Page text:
If you overestimated your income for the year (for example, you projected that you'd earn $40,000 but you actually only earned $35,000), then the subsidy the government paid in advance to your insurer was smaller than it should have been. No harm; no foul. The difference will be added to your tax refund or will decrease the amount of taxes you owe.
Note that if you overestimated your income and then your actual income ends up being under the poverty level (ie, too low to be eligible for subsidies at all) the IRS will not make you repay your subsidy, but you also won't get any additional subsidy when you file your taxes.
And if that happens, you may find that you have to prove your projected income when you renew your coverage for the coming year. In some prior years, the marketplace could eliminate APTC for people in that situation who were not able to prove their income projection for the coming year. But due to a court ruling in 2021, that is no longer allowed. However, the process of reconciling APTC on tax returns remains unchanged.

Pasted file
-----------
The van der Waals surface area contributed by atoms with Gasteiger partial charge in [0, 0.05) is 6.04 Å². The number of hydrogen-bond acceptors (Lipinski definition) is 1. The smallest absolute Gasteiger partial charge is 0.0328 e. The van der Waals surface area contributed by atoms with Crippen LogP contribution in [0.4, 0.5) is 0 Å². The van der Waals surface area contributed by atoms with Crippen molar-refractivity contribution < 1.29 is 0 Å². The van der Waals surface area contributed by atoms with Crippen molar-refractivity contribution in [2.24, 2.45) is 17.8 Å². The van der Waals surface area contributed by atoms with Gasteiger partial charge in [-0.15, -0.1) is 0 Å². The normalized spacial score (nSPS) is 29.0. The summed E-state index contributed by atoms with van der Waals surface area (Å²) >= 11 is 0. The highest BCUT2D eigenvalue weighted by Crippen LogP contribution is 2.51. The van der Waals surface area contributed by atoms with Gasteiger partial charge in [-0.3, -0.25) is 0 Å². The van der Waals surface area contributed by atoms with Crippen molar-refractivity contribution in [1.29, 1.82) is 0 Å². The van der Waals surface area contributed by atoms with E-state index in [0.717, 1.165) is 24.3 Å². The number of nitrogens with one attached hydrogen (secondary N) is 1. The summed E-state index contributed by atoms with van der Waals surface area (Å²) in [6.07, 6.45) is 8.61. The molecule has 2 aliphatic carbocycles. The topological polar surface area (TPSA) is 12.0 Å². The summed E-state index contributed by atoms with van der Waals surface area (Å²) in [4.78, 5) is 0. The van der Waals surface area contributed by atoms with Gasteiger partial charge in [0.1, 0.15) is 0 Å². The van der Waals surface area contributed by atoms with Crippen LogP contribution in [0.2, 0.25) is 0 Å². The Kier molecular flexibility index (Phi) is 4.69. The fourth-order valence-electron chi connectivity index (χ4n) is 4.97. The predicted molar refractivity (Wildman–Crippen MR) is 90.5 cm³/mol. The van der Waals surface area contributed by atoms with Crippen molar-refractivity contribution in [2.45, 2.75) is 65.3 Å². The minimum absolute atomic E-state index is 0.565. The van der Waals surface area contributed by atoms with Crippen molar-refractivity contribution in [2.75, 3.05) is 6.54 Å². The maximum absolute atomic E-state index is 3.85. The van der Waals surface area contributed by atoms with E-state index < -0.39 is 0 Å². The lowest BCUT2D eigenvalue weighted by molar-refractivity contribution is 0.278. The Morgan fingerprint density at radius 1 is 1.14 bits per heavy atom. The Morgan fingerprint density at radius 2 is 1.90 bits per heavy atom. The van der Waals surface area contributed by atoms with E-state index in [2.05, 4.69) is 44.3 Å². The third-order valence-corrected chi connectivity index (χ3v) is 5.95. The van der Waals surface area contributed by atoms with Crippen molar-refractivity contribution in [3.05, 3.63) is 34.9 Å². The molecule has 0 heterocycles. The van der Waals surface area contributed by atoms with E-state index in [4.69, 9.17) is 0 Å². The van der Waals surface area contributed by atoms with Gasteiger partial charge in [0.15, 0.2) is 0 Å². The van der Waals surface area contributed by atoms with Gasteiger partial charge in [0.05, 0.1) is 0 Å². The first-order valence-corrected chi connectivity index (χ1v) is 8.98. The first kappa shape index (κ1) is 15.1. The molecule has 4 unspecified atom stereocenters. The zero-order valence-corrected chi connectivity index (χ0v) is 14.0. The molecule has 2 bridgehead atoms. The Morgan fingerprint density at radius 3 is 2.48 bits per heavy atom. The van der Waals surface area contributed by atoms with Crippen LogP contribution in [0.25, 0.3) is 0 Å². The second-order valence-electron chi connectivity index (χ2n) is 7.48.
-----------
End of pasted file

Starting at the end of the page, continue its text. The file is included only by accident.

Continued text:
Underestimating Your Income
If you underestimated your income for the year (for example, you projected that you'd earn $50,000 but you actually earned $60,000), then the subsidy the government paid in advance to your insurer was more than it should have been. You’ll have to reconcile that by paying back some or all of the excess when you file your taxes.
If the amount you have to repay is $15, it probably isn’t that big of a deal. But, if it’s $1,500 and you have to come up with it unexpectedly on April 15, it’s a much bigger deal.
Even worse, the "subsidy cliff" that existed from 2014 through 2020 (and that will exist again after 2025 unless additional legislation is enacted to extend the American Rescue Plan's provisions) meant that some people had to repay the entire amount of the APTC that was paid on their behalf during the year, even if the cost of their health insurance ended up being an unaffordable percentage of their household income.